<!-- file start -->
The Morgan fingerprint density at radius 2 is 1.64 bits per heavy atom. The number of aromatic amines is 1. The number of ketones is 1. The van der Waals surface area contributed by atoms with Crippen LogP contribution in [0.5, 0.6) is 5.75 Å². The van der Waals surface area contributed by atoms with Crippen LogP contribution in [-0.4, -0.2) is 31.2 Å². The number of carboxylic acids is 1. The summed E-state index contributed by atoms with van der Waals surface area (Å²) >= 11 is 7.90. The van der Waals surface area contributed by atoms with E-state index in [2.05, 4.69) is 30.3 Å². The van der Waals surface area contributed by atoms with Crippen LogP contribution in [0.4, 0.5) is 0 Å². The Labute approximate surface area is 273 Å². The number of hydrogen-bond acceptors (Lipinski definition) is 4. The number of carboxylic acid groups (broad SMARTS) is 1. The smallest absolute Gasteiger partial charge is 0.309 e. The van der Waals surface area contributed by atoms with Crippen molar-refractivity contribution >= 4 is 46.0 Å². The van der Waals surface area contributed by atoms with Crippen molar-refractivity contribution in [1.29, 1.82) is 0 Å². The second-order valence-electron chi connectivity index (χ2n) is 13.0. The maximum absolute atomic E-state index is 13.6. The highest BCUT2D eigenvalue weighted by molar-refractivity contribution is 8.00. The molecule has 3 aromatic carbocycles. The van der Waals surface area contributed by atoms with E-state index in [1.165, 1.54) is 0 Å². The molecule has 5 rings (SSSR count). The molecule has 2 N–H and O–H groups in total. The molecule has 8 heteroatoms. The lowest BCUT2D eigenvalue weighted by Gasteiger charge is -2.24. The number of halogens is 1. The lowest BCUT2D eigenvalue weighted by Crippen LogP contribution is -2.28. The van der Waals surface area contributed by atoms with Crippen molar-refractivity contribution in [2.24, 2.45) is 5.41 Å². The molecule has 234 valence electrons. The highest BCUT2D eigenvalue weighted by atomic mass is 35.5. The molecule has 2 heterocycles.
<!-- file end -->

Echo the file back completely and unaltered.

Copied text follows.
The Morgan fingerprint density at radius 2 is 1.64 bits per heavy atom. The number of aromatic amines is 1. The number of ketones is 1. The van der Waals surface area contributed by atoms with Crippen LogP contribution in [0.5, 0.6) is 5.75 Å². The van der Waals surface area contributed by atoms with Crippen LogP contribution in [-0.4, -0.2) is 31.2 Å². The number of carboxylic acids is 1. The summed E-state index contributed by atoms with van der Waals surface area (Å²) >= 11 is 7.90. The van der Waals surface area contributed by atoms with E-state index in [2.05, 4.69) is 30.3 Å². The van der Waals surface area contributed by atoms with Crippen LogP contribution in [0.4, 0.5) is 0 Å². The Labute approximate surface area is 273 Å². The number of hydrogen-bond acceptors (Lipinski definition) is 4. The number of carboxylic acid groups (broad SMARTS) is 1. The smallest absolute Gasteiger partial charge is 0.309 e. The van der Waals surface area contributed by atoms with Crippen molar-refractivity contribution >= 4 is 46.0 Å². The van der Waals surface area contributed by atoms with Crippen molar-refractivity contribution in [1.29, 1.82) is 0 Å². The second-order valence-electron chi connectivity index (χ2n) is 13.0. The maximum absolute atomic E-state index is 13.6. The highest BCUT2D eigenvalue weighted by molar-refractivity contribution is 8.00. The molecule has 3 aromatic carbocycles. The van der Waals surface area contributed by atoms with E-state index in [1.165, 1.54) is 0 Å². The molecule has 5 rings (SSSR count). The molecule has 2 N–H and O–H groups in total. The molecule has 8 heteroatoms. The lowest BCUT2D eigenvalue weighted by Gasteiger charge is -2.24. The number of halogens is 1. The lowest BCUT2D eigenvalue weighted by Crippen LogP contribution is -2.28. The van der Waals surface area contributed by atoms with Crippen molar-refractivity contribution in [2.24, 2.45) is 5.41 Å². The molecule has 234 valence electrons. The highest BCUT2D eigenvalue weighted by atomic mass is 35.5. The molecule has 2 heterocycles.